NABOKV-L post 0022794, Sat, 5 May 2012 07:41:58 -0700

Subject
down Lemur Lane from Fulmerford to Kalmakov
Date
Body
On May 4, 2012, at 6:49 PM, Jansy wrote: Your alliterative games are
great fun.

Dear Jansy,

But my "games" are not alliterative at all! Fulmerford = Dr Lemuroff
is an anagramatic play (n.b. to our anagrams master, this is a
"krugliy" anagram, if I may put it that way). The rest of the path
down Lemur Lane, to make an alliterative detour, is - I don't exactly
know what it is - a series of associations of submarine and other
lemurian associations. The association of occult ideas, leading
betweem Lemuria and Thule, have not been explored yet so far as I know
in the Nabokovian context. The submarine associations aren't
necessarily particular to our VN - but perhaps they are, now that I
think of Marina and sub-Marine motifs in Ada ...

Well, Ada's not my girl, as you may recall! But what, I wonder, can
the internal parasite resembling the written word 'deified' refer to?
You also bring up Sebastian Knight. I haven't read him since high
school - let me count the decades! so I can't comment. But the
Lehmann's apparently belongs in the Lemurian-Lemansian mix. And
Priscilla Meyer's link between Lehmann's and occultism is surely an
important key. Throw in her "pale kings, princes and pale warriors"
and you have another lane to travel - a fire road perhaps?

But to return to Kalmakov, there is only one person curled up in the
painting. If he is Sadko, a merchant, he is perhaps wearing some kind
of musulman costume - or could he have wandered in from the Arabian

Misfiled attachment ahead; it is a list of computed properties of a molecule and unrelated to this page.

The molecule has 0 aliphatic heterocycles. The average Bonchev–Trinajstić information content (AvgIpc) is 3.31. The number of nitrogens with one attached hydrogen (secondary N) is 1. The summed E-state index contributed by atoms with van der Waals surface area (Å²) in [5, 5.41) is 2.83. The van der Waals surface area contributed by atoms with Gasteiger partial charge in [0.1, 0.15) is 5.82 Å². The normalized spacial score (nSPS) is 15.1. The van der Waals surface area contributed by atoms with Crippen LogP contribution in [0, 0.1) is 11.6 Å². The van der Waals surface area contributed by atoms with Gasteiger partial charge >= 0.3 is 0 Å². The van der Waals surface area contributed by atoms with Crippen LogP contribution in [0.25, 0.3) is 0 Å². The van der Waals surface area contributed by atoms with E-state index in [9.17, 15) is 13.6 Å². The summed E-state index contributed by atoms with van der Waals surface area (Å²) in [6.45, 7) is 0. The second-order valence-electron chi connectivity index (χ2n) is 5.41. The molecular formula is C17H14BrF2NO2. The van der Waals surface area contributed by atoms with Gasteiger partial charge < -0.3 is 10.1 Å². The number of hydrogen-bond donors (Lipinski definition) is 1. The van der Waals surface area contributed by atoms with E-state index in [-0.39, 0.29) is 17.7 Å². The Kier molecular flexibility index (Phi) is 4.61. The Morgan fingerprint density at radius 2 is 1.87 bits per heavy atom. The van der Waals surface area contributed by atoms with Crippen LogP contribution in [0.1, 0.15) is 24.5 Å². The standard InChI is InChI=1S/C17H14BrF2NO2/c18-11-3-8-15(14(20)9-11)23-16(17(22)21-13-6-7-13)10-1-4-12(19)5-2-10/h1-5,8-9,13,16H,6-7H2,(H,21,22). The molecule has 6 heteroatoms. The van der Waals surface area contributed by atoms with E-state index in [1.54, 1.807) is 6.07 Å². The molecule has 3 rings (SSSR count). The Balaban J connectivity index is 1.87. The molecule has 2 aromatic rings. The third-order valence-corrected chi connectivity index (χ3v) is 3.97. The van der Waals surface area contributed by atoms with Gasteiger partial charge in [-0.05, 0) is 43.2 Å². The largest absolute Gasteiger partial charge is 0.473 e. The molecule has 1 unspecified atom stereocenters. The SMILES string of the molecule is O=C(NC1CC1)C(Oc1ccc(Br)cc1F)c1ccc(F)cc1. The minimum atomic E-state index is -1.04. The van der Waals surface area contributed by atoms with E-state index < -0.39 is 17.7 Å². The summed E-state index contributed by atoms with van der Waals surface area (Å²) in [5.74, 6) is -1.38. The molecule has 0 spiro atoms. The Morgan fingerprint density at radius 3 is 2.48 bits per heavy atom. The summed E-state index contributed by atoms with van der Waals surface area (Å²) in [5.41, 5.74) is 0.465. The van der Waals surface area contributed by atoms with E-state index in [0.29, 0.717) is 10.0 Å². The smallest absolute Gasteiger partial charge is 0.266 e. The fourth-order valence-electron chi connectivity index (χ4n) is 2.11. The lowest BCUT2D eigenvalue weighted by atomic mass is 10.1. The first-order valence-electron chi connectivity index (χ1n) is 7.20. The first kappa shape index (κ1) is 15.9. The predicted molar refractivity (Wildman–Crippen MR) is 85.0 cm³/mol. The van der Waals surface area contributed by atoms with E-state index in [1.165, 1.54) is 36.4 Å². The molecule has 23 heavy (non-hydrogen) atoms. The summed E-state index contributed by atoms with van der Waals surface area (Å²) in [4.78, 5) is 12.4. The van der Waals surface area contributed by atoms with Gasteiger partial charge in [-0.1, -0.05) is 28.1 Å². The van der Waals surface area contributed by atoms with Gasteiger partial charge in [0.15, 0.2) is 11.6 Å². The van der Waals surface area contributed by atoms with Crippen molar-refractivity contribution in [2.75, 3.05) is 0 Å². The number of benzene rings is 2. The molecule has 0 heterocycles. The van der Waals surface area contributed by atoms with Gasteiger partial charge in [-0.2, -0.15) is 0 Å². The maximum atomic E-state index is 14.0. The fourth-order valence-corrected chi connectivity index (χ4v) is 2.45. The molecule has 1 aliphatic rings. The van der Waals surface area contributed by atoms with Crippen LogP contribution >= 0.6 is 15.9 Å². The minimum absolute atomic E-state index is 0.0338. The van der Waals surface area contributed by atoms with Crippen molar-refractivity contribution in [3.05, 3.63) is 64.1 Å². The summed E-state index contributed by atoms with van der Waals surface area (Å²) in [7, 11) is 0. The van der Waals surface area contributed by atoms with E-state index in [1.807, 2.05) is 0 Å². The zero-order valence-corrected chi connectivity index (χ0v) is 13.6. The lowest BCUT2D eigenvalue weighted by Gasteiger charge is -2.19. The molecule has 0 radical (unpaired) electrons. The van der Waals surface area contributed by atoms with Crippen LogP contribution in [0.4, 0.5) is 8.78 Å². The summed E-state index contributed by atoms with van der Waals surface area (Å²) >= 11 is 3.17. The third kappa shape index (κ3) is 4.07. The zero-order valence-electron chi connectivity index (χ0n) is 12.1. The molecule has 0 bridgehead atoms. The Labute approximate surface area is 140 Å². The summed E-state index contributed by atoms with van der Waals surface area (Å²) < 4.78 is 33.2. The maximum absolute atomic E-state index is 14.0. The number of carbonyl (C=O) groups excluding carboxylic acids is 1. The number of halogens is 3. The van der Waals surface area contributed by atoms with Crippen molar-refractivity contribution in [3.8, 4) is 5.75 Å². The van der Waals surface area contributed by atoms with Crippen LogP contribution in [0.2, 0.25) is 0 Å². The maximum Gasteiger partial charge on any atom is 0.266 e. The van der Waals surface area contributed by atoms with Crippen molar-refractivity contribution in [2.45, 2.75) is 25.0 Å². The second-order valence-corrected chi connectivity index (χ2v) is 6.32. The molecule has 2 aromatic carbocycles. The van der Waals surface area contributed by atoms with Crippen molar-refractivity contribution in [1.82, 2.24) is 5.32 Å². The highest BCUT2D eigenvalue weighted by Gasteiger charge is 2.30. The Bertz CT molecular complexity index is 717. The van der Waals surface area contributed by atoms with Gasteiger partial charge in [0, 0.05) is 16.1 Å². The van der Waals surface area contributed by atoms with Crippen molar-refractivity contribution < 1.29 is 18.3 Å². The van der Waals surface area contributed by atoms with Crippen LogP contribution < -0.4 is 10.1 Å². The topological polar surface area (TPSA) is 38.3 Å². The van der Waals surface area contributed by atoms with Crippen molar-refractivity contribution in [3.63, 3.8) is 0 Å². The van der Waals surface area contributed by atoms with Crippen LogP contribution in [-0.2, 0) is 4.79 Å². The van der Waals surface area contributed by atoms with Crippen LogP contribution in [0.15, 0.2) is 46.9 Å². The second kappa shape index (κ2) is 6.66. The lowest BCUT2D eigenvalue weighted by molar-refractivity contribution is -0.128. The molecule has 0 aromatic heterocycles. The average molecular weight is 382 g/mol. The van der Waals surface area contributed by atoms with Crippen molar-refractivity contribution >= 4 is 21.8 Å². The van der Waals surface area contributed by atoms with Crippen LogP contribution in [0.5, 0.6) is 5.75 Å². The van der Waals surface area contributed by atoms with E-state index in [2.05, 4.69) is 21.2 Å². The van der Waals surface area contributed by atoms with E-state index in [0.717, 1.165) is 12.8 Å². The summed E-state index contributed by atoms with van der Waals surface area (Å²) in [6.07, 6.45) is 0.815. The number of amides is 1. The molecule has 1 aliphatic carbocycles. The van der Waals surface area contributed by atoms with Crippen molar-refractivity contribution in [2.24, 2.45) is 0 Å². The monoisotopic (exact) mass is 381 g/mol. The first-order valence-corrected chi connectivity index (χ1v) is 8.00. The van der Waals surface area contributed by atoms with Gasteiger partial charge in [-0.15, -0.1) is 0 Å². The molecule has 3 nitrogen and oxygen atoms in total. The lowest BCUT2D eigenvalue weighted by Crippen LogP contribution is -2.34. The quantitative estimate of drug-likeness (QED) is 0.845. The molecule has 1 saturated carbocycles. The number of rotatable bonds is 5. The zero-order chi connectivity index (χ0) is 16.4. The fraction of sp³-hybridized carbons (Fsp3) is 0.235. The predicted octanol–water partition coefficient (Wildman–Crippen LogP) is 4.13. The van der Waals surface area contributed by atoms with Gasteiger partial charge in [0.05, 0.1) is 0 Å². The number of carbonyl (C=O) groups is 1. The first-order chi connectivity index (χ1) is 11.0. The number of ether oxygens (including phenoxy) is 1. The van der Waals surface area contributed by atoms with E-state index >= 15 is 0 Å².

Nights? - although Sadko was from Novgorod (I've googled a bit). I
plan to take some time to visit Sadko in Novgorod soon, but for now
I'll just close with a quote I found on the net:


«The three songs about Sadko are remarkable because they
represent the only Russian epic in which the main character makes a
journey to the otherworld. They also combine elements of everyday
life, customs, and institutions in Novgorod from the twelfth through
the fifteenth centuries with folk beliefs and with motifs from magic
tales. ...»


James Bailey

Thanks for a pleasant journey with a pleasant "sputnitsa" (fellow
traveler of the feminine persuasion),
Carolyn

.....................................................................................................................................................................................

* Priscilla Meyer in "Life as Annotation: Sebastian Knight, Nathaniel
Hawthorne, Vladimir Nabokov" explains that "Sebastian becomes
particularly susceptible to faery charms, as well as to Keats’ pale
kings, Princes and pale warriors, once he is diagnosed with Lehmann’s
disease. This medically non-existent heart disease appears to be named
for Alfred Georg Ludvig Lehmann (1858-1921), a Danish psychologist at
Copenhagen University who wrote a treatise on the occult, entitled
Aberglaube und Zauberei (Superstition and Magic, 1908), in which he
discusses magic, witchcraft, dreams, spiritualism and colored hearing. "
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